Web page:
Between the devil and the deep blue seaJune 3, 2018
I’ve always thought of architecture as a very technical field or at least too technical for me. Although it is among the seven fields of arts, I regard it as very scientific, drawn from a very particular set of skills that have more to do with applied and industrial sciences than with art.
ENTER THE ARCHITETTURA LA BIENNALE DI VENEZIA
This year is the second time for the Philippines to participate in the prestigious architecture biennale. It debuted on this platform in 2016, just following the Philippines major comeback to the art biennale in 2015 that ended its 51-year absence on this world stage in Venice. This dramatic return is thanks mainly to the vision of Sen. Loren Legarda, who in 2013 asked the question, as she told me, “Why aren’t we at the Venice Biennale? Panama is here. The Maldives is here. Everyone is here. Why not us?”
In 2015, we were back, with the senator joining forces with the National Commission on Culture and the Arts and the Department of Tourism, as well as a curatorial team led by Patrick Flores handpicked from numerous entries that responded to the open call.
The theme that won Flores and his chosen art collaborators, filmmaker Manny Montelibano and installation artist Jose Tence Ruiz, along with Manuel Conde’s 1950 classic movie Genghis Khan, which premiered at the Venice Film Festival in 1952, was—aptly titled “Tie A String Around the World”—succeeded in mirroring the Philippines’ own unique experience of such global issues as identity crises, geopolitics, imperialism, and the quest to mark historical, political, and cultural boundaries in this age of globalization.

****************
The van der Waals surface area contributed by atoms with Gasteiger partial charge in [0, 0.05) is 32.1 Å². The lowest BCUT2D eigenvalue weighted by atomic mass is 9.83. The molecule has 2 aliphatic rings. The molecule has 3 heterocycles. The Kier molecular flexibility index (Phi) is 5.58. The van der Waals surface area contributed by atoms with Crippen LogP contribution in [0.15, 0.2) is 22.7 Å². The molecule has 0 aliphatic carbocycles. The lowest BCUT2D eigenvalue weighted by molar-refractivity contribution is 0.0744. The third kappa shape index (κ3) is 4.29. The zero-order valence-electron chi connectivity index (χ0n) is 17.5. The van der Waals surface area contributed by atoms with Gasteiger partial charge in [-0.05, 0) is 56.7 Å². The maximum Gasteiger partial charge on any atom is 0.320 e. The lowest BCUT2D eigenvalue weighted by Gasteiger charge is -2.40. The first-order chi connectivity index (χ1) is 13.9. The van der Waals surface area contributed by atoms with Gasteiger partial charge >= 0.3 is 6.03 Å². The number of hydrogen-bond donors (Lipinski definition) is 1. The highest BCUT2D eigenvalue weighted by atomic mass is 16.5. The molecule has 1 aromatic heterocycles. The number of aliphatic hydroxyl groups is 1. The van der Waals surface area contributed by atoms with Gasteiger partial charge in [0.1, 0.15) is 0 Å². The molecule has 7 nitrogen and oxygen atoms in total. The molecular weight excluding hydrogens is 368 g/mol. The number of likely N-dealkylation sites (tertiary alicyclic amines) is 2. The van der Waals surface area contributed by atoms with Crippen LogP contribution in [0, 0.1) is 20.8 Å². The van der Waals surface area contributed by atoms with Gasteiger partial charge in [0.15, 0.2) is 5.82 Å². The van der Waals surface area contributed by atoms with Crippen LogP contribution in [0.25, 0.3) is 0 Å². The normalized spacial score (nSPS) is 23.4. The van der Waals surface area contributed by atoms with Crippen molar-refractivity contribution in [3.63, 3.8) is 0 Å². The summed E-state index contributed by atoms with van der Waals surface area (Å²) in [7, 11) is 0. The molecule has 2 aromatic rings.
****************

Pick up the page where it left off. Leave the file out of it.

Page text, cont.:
THE ARCHITECTURE OF IDENTITY
Apparently, art is not enough, though our participation last year, this time curated by Yeyey Cruz, “El Demonio de las Comparaciones,” drawn from National Hero Jose Rizal’s Noli Me Tangere, stayed on track by exploring nationhood in the context of “otherness,” with Cruz choosing France/Canada-based concept artist Lani Maestro and Spain/US-based painter Manuel Ocampo to make sense of the theme from their places of exile.
In 2016, with Leandro V. Locsin Jr. and his architectural firm LVLP at the curatorial helm, we joined the architecture biennale for the first time, joining the global conversation from the curatorial standpoint of “Muhon,” the Tagalog word for historical markers, by which through monuments or building design or city planning or our infrastructure we, as do other nations, establish our identity. The exhibition was taglined “Traces of an Adolescent City.”
THE MEANING OF SPACES
Our concept of space in the Philippines is a reflection of our rich, if convoluted, history, from which, sprung from a past so heavily influenced, if not dictated, by colonial forces, we are marching toward a future that, with hope, is ours alone, shaped by our own circumstances and sensibilities, our hope and dreams, as well as by the resources we harness in our own interest, as a people, as a society, as a nation, and as a member of the community of nations.